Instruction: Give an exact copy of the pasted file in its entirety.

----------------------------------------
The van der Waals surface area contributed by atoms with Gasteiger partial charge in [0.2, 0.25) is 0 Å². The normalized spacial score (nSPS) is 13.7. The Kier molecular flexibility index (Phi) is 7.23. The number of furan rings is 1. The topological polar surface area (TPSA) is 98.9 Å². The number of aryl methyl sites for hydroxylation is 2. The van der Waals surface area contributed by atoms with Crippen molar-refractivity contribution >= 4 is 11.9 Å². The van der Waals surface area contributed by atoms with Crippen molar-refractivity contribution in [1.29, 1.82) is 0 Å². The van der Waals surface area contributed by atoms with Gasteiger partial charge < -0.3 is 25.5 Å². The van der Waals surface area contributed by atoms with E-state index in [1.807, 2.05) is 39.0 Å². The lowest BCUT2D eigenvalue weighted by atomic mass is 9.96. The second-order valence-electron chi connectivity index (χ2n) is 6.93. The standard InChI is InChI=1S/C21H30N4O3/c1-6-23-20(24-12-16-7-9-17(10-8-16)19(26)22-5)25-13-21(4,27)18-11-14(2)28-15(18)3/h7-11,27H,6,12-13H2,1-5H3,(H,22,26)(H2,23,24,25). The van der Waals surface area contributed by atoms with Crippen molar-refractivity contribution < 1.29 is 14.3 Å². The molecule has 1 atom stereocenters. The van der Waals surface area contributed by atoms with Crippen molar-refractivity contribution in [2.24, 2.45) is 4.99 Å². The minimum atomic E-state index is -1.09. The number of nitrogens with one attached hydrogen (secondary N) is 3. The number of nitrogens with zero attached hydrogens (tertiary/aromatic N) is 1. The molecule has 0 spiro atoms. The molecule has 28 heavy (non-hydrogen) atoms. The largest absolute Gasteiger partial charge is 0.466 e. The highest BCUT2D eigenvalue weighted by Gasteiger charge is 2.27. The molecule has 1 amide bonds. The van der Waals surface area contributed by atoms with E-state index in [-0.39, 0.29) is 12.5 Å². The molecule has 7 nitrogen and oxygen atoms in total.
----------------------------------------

The van der Waals surface area contributed by atoms with Gasteiger partial charge in [0.2, 0.25) is 0 Å². The normalized spacial score (nSPS) is 13.7. The Kier molecular flexibility index (Phi) is 7.23. The number of furan rings is 1. The topological polar surface area (TPSA) is 98.9 Å². The number of aryl methyl sites for hydroxylation is 2. The van der Waals surface area contributed by atoms with Crippen molar-refractivity contribution >= 4 is 11.9 Å². The van der Waals surface area contributed by atoms with Crippen molar-refractivity contribution in [1.29, 1.82) is 0 Å². The van der Waals surface area contributed by atoms with Gasteiger partial charge < -0.3 is 25.5 Å². The van der Waals surface area contributed by atoms with E-state index in [1.807, 2.05) is 39.0 Å². The lowest BCUT2D eigenvalue weighted by atomic mass is 9.96. The second-order valence-electron chi connectivity index (χ2n) is 6.93. The standard InChI is InChI=1S/C21H30N4O3/c1-6-23-20(24-12-16-7-9-17(10-8-16)19(26)22-5)25-13-21(4,27)18-11-14(2)28-15(18)3/h7-11,27H,6,12-13H2,1-5H3,(H,22,26)(H2,23,24,25). The van der Waals surface area contributed by atoms with Crippen molar-refractivity contribution < 1.29 is 14.3 Å². The molecule has 1 atom stereocenters. The van der Waals surface area contributed by atoms with Crippen molar-refractivity contribution in [2.24, 2.45) is 4.99 Å². The minimum atomic E-state index is -1.09. The number of nitrogens with one attached hydrogen (secondary N) is 3. The number of nitrogens with zero attached hydrogens (tertiary/aromatic N) is 1. The molecule has 0 spiro atoms. The molecule has 28 heavy (non-hydrogen) atoms. The largest absolute Gasteiger partial charge is 0.466 e. The highest BCUT2D eigenvalue weighted by Gasteiger charge is 2.27. The molecule has 1 amide bonds. The van der Waals surface area contributed by atoms with E-state index in [-0.39, 0.29) is 12.5 Å². The molecule has 7 nitrogen and oxygen atoms in total.